Baas, Larry R., James C. Rhoads, & Dan B. Thomas (2016, January-March).  Are quests for a “culture of assessment” mired in a “culture war” over assessment? A Q-methodological inquiry.  SAGE Open, 6(1), 1-17.  (DOI: 10.1177/2158244015623591)  Published on-line (accessible: http://sgo.sagepub.com/content/spsgo/6/1/2158244015623591.full.pdf)

Abstract:  The “Assessment Movement” in higher education has generated some of the most wide-ranging and heated discussions that the academy has experienced in a while. On the one hand, accrediting agencies, prospective and current clientele, and the public-at-large have a clear vested interest in ensuring that colleges and universities actually deliver on the student learning outcomes that they promise. Anything less would be tantamount to a failure of institutional accountability if not outright fraud. On the other hand, it is no secret that efforts to foster a “culture of assessment” among institutions of higher learning have frequently encountered resistance, particularly on the part of faculty unconvinced that the aspirations of the assessment movement are in fact achievable. One consequence of this tension is the emergence of an embryonic literature devoted to the study of processes that monitor, enhance, or deter the cultivation of a “culture of assessment” with sufficient buy-in among all institutional stakeholders, faculty included. Despite employment of a wide-ranging host of research methods in this literature, a significant number of large unresolved issues remain, making it difficult to determine just how close to a consensual, culture of assessment we have actually come. Because one critical lesson of extant research in this area is that “metrics matter,” we approach the subjective controversy over outcomes assessment through an application of Q methodology. Accordingly, we comb the vast “concourse” on assessment that has emerged among stakeholders recently to generate a 50 item Q sample representative of the diverse subjectivity at issue. Forty faculty and administrators from several different institutions completed the Q-sort which resulted in two strong factors: the Anti-Assessment Stalwarts and the Defenders of the Faith. Suggestions are offered regarding strategies for reconciling these “dueling narratives” on outcomes assessment.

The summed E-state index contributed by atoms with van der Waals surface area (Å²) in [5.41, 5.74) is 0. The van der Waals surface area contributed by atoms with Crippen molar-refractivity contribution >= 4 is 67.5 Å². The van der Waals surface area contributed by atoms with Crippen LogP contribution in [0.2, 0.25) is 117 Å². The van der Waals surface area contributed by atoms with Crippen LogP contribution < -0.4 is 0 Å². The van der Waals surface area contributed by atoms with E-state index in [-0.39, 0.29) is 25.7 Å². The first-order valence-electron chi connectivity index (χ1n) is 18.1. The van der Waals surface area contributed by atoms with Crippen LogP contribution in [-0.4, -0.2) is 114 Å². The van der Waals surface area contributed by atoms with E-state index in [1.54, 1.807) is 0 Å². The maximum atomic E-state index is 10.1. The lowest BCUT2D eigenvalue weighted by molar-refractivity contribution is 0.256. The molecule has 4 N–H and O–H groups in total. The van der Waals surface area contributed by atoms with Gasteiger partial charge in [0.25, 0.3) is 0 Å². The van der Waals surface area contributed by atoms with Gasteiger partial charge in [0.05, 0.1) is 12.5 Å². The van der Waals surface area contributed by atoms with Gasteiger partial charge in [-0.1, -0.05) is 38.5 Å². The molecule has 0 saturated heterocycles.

James C Rhoads <jrhoads@westminster.edu> is in the Department of Political Science, Westminster College, New Wilmington, PA (USA).

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